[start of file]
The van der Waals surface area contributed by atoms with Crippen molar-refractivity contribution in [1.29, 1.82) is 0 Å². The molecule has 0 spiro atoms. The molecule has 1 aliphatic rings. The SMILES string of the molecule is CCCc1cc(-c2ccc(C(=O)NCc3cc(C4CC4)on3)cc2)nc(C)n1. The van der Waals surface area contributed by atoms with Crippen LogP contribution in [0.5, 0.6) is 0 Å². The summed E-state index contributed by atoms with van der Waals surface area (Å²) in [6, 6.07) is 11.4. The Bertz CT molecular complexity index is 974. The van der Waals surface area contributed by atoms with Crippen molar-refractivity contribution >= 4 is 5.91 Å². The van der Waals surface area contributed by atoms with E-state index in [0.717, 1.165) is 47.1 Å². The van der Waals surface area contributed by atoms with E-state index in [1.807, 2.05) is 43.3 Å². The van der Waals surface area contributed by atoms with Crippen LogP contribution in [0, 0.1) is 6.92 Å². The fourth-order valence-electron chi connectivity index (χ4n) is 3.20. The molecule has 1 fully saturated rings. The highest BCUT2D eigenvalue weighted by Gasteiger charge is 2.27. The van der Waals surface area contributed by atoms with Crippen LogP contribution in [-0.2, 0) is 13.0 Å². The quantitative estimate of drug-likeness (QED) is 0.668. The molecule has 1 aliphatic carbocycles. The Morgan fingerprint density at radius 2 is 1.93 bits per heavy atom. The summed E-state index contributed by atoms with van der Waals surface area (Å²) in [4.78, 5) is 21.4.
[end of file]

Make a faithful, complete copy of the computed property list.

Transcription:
The van der Waals surface area contributed by atoms with Crippen molar-refractivity contribution in [1.29, 1.82) is 0 Å². The molecule has 0 spiro atoms. The molecule has 1 aliphatic rings. The SMILES string of the molecule is CCCc1cc(-c2ccc(C(=O)NCc3cc(C4CC4)on3)cc2)nc(C)n1. The van der Waals surface area contributed by atoms with Crippen LogP contribution in [0.5, 0.6) is 0 Å². The summed E-state index contributed by atoms with van der Waals surface area (Å²) in [6, 6.07) is 11.4. The Bertz CT molecular complexity index is 974. The van der Waals surface area contributed by atoms with Crippen molar-refractivity contribution >= 4 is 5.91 Å². The van der Waals surface area contributed by atoms with E-state index in [0.717, 1.165) is 47.1 Å². The van der Waals surface area contributed by atoms with E-state index in [1.807, 2.05) is 43.3 Å². The van der Waals surface area contributed by atoms with Crippen LogP contribution in [0, 0.1) is 6.92 Å². The fourth-order valence-electron chi connectivity index (χ4n) is 3.20. The molecule has 1 fully saturated rings. The highest BCUT2D eigenvalue weighted by Gasteiger charge is 2.27. The van der Waals surface area contributed by atoms with Crippen LogP contribution in [-0.2, 0) is 13.0 Å². The quantitative estimate of drug-likeness (QED) is 0.668. The molecule has 1 aliphatic carbocycles. The Morgan fingerprint density at radius 2 is 1.93 bits per heavy atom. The summed E-state index contributed by atoms with van der Waals surface area (Å²) in [4.78, 5) is 21.4.